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Solving Kids' Cancer

The NCCA UK Joshua Deller Appeal

Fundraising for The 2Simple Trust - Joshua Deller Appeal

£361,010
raised by 821 supporters
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The 2Simple Trust - Joshua Deller Appeal

The 2Simple Trust helps families of children suffering from neuroblastoma. Help is given by the provision of financial assistance for treatment and other needs as well as the funding of research into the disease. This work will shortly be transferred to a new charity set up specifically for the purpose and called The Neuroblastoma Children’s Cancer Alliance.

Charity Registration No. 1113954

Story

Welcome to Joshua's new Justgiving page. We have raised £18,725 (+£4,223.39 in GiftAid) online so far for Joshua - to read all previous messages from people supporting/donated to Joshua’s appeal, please go to: www.justgiving.com/joshua-appeal2.

We'd like to thank you all so very much for you continuous support!

 

Joshua's Story

www.childrenscancer.org.uk/our-appeals/joshua.php

When Joshua was born on 29th May 2008, we held him in our arms and our world was complete. He was the most beautiful baby we had ever seen, our first child, with the bluest eyes and a smile to make your heart turn over.

At Christmas, when Joshua wasn’t even seven months old, it was discovered that Joshua had a tumour. It was neuroblastoma – a rare and often fatal childhood cancer. Further tests showed that it had spread around his little body and Joshua’s doctors told us it was stage 4, high risk – the very worst case scenario.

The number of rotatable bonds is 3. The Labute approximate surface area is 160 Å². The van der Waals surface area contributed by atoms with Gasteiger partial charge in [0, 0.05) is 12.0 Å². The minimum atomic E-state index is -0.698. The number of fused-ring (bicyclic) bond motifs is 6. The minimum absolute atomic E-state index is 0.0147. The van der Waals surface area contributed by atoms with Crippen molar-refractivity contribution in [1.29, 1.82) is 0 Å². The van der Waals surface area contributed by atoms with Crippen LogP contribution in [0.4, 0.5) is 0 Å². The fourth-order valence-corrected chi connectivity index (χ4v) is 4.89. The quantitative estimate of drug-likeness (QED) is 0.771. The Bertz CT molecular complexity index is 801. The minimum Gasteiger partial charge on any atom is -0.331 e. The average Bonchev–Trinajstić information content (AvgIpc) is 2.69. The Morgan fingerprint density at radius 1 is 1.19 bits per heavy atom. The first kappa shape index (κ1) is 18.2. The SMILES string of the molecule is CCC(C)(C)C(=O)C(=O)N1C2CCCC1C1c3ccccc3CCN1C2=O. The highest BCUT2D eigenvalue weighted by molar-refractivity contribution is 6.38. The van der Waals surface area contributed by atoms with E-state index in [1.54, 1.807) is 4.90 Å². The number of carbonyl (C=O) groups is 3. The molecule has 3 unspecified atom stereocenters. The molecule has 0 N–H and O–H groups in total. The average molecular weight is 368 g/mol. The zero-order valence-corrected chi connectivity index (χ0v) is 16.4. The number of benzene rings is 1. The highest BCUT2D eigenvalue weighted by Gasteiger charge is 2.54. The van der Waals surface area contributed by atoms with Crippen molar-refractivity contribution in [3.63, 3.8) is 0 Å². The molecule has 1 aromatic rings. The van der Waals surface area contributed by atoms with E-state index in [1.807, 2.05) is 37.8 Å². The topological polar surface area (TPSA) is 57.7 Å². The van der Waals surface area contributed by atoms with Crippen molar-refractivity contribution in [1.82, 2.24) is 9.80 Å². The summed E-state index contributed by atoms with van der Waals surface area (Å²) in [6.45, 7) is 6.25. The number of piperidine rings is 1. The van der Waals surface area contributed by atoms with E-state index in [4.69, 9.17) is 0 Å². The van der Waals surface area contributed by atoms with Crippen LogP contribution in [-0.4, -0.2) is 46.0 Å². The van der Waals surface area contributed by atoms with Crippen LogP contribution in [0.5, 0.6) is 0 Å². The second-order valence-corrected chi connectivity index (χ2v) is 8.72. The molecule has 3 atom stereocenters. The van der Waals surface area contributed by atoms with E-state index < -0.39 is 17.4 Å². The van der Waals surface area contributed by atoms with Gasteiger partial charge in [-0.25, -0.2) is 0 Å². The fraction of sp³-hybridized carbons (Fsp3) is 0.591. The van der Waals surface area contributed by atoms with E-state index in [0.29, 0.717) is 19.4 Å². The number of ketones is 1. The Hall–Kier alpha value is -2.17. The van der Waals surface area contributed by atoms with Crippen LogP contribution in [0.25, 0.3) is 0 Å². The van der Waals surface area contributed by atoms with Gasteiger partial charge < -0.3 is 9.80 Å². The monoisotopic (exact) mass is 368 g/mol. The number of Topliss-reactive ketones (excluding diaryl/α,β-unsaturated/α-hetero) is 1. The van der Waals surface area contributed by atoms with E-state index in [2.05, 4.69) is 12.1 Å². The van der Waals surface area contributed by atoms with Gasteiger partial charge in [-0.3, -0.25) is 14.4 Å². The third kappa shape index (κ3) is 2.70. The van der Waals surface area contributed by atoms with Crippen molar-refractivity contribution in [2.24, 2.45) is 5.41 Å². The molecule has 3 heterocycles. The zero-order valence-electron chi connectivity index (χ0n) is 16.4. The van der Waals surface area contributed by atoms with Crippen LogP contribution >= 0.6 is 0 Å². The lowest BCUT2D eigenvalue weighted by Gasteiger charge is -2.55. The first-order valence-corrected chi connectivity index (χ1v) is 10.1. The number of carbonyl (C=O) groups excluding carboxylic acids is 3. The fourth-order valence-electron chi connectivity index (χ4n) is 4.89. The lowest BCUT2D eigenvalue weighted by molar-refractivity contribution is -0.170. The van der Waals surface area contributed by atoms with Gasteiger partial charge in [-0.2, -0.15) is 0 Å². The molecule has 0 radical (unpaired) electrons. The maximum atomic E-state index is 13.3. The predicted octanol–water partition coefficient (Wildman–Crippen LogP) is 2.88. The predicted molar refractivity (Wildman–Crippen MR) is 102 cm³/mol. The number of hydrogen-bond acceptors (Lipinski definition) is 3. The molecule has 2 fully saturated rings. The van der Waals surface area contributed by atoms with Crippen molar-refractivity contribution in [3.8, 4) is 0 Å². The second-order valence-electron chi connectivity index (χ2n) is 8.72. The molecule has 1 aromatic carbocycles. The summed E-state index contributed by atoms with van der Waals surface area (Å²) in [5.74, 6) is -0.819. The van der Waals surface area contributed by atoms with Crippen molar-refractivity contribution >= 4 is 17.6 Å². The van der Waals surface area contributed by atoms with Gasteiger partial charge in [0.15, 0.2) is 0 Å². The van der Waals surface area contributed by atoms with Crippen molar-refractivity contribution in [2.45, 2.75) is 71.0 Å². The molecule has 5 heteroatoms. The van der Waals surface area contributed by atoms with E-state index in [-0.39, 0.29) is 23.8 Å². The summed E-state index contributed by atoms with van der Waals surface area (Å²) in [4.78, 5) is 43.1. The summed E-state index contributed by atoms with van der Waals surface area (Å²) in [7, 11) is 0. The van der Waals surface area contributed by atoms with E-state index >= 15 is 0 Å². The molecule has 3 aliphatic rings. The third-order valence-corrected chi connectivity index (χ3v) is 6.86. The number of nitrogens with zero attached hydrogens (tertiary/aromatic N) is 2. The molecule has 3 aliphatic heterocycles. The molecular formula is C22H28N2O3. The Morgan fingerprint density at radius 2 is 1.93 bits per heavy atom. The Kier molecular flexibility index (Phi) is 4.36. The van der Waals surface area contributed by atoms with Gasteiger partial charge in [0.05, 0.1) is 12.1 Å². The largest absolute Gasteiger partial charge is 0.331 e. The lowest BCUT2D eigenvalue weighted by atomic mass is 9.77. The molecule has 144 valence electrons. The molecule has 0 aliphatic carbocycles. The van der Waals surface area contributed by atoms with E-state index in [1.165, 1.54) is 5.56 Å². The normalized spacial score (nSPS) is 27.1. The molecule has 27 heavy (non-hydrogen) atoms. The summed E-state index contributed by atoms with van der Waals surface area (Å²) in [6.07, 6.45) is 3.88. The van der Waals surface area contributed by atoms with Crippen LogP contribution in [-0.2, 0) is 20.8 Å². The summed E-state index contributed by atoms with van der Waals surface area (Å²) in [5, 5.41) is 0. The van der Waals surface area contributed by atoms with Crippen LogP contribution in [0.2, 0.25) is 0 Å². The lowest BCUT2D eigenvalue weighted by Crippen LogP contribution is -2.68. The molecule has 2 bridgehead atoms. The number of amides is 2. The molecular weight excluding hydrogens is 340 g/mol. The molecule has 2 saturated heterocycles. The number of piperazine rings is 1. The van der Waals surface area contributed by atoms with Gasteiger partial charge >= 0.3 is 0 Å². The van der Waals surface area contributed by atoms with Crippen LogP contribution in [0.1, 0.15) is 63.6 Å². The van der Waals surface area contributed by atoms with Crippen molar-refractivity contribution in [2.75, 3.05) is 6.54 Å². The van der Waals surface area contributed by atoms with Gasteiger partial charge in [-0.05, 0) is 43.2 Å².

With Joshua’s prognosis described as unfavourable, he began treatment at Great Ormond Street Hospital in January 2009. Joshua endured 70 days of induction chemotherapy which had a dramatic effect on the cancer – removing all eleven areas of bone disease and shrinking the primary tumour by 5cm. Joshua then had surgery to remove the tumour in his adrenal gland where the doctors examined his liver and intestines but found no further evidence of the neuroblastoma.

Before Joshua could continue with treatment and receive the high dose chemotherapy so essential in preventing relapse, doctors needed to harvest a minimum of 3 million stem cells. These cells would be used to repopulate the bone marrow so Joshua’s body could produce healthy blood products. After two unsuccessful attempts, and with time running out to begin the high dose chemotherapy, stem cells were collected directly from Joshua’s bone marrow under general anaesthetic. Joshua began the next phase of treatment in June 2009 with three weeks of radiotherapy at University College Hospital. The list of procedures Joshua endured is too long, but throughout all this our brave little boy managed to smile, play, and even laugh.

Before Joshua could continue with treatment and receive the high dose chemotherapy so essential in preventing relapse, doctors needed to harvest a minimum of 3 million stem cells. These cells would be used to repopulate the bone marrow so Joshua’s body could produce healthy blood products. After two unsuccessful attempts, and with time running out to begin the high dose chemotherapy, stem cells were collected directly from Joshua’s bone marrow under general anaesthetic. Joshua began the next phase of treatment in June 2009 with three weeks of radiotherapy at University College Hospital.